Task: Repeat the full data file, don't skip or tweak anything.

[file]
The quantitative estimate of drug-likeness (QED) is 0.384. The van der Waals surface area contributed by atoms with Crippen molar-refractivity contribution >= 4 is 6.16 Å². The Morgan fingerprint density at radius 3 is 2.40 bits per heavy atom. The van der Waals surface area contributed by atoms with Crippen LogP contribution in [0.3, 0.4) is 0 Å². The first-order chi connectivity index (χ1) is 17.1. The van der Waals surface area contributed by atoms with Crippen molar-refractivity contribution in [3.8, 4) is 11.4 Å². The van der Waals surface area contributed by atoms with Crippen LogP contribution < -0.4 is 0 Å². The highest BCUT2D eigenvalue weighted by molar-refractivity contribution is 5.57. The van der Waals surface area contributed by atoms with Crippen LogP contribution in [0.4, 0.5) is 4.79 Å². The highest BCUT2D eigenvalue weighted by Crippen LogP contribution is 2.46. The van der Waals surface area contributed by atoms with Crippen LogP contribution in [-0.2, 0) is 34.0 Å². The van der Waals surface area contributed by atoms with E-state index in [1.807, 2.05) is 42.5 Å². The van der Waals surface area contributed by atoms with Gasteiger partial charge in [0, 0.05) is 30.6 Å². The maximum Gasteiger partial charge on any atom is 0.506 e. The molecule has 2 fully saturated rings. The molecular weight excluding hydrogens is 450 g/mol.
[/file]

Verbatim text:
The quantitative estimate of drug-likeness (QED) is 0.384. The van der Waals surface area contributed by atoms with Crippen molar-refractivity contribution >= 4 is 6.16 Å². The Morgan fingerprint density at radius 3 is 2.40 bits per heavy atom. The van der Waals surface area contributed by atoms with Crippen LogP contribution in [0.3, 0.4) is 0 Å². The first-order chi connectivity index (χ1) is 17.1. The van der Waals surface area contributed by atoms with Crippen molar-refractivity contribution in [3.8, 4) is 11.4 Å². The van der Waals surface area contributed by atoms with Crippen LogP contribution < -0.4 is 0 Å². The highest BCUT2D eigenvalue weighted by molar-refractivity contribution is 5.57. The van der Waals surface area contributed by atoms with Crippen LogP contribution in [0.4, 0.5) is 4.79 Å². The highest BCUT2D eigenvalue weighted by Crippen LogP contribution is 2.46. The van der Waals surface area contributed by atoms with Crippen LogP contribution in [-0.2, 0) is 34.0 Å². The van der Waals surface area contributed by atoms with E-state index in [1.807, 2.05) is 42.5 Å². The van der Waals surface area contributed by atoms with Gasteiger partial charge in [0, 0.05) is 30.6 Å². The maximum Gasteiger partial charge on any atom is 0.506 e. The molecule has 2 fully saturated rings. The molecular weight excluding hydrogens is 450 g/mol.